While a freshman at Marburg University, Hannah Arendt attended one of Martin Heidegger’s philosophy lectures in November 1924. The resulting affair is among the most famous in intellectual history. It also served to pique Arendt’s interest in the subjectivity of Pauline Christianity and a secular philosophy; as Heidegger said, “freedom—and not a changeless Godhead—is the reason for reasons.” Both thought the relationship ended definitively when Heidegger took leadership of the Nazi Rectorate and Arendt went into exile in France. They met years later in Freiburg, in what was anticipated on either side to be a difficult meeting. It proved to be a conciliatory one.
Freiburg, March 19, 1950
Bach, Brandenburg Concerto no. 3
2nd movement, allegro
The gift of return and the taking stock of twenty-five years keep intruding on my thoughts, in which, far across the sea, you are near and present, thinking yourself here toward those dearest to you and toward all the things that belong with you.
In recent days every passing hour carried you farther away to the city and, across the distance, brought what is most yours still closer. For you will not avert your gaze; you will awaken intimacy from afar.
Time is oddly mysterious: how it can return like this and transform everything. Everything is given to us anew. We will never come to the end of it: with gratitude for what has become of us.
I knew this when I stood before you again on February 6 and said “Du.” I knew that now a new period of growth was beginning for us, but I also knew that love is required to plant everything in open trust.
When I tell you that my love for my wife has only now become clear and vital again, I have her fidelity to thank for it, along with her trust in us, and your love.
When I spoke of “beauty,” I was thinking of Rilke’s notion that the beautiful is nothing but the beginning of the terrible, and of Hölderlin’s idea that the beautiful can unite extreme opposites in intimacy. Who may reach into the depths of beauty, who but lovers?
Hannah, stay as close to Elfride as you were able to be here. The more beautifully what is ours becomes ours, all the more wholly will it belong to her and to me. I need her love, which bore everything in silence through the years and still has room to grow. I need your love, which, mysteriously maintained in its early seeds, brings hers from its depths. In the same way, I also want to nurture in my heart a silent friendship with your husband, who became your companion in those years of suffering.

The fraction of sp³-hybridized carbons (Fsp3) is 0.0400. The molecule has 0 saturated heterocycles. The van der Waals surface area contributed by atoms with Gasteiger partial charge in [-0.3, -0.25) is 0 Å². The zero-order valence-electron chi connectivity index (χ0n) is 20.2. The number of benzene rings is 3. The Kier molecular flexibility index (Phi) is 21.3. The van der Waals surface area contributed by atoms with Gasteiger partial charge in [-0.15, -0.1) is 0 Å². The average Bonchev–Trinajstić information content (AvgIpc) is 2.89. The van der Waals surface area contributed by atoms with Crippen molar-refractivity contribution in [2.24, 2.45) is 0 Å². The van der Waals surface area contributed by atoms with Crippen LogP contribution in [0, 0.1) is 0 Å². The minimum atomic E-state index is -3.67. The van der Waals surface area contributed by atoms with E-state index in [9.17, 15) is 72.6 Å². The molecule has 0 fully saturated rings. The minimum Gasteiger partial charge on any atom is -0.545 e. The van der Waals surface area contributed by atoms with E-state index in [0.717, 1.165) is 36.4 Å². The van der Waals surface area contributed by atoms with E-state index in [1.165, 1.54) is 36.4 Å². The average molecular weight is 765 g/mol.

What is particularly unique about each person’s essence, what preserves his uniqueness, is also uniquely strong in the recognition of the unique other.
We are, I think, still unfamiliar with the quiet laws of uniqueness, and with the fortitude required to remain true to them. But perhaps just this is our task: to ponder these laws and shape them in love. Love needs love: that is the most essential of all demands.
For many days now, I have been busy making a fair copy of “Insight.” As I wrote, our conversations on the paths to the forest valley and to the castle came back to me. How beautiful this exciting, still almost unspoken understanding is, emerging from an affinity that was created so quickly, that comes from so far away, that has not been shaken by evil and confusion. May we never again relinquish this familiarity between us—may it help us both in our need, our distress, our defenselessness.
Hannah, when the city tears at you furiously, think of the straight firs towering up before us, into the light air of midday in the winter mountains.
Thank you for your last letter from Europe, for the one from Basel, and for the glorious Braque portfolio from Paris. The marguerites, the sunflowers, and the Blue Jug are the most beautiful of the prints—but everywhere the colors are magnificently luminous.
This is a first, clumsy greeting across the sea from me to your heart, Hannah, a greeting to your steadfast heart and the gaze you turn toward here.
Say hello to your dear husband and to your friend.
Elfride sends you her very best.
From Letters, 1925-1975/ Hannah Arendt and Martin Heidegger. Edited by Ursula Ludz. Translated by Andrew Shields. Orlando: Harcourt, Inc., 2004. p. 70.
What Arendt called “star crossed.”
Von Trotta’s docudrama, replete with a forested meeting between the ex-lovers.
The concerto which Heidegger was apparently listening to while writing the above letter.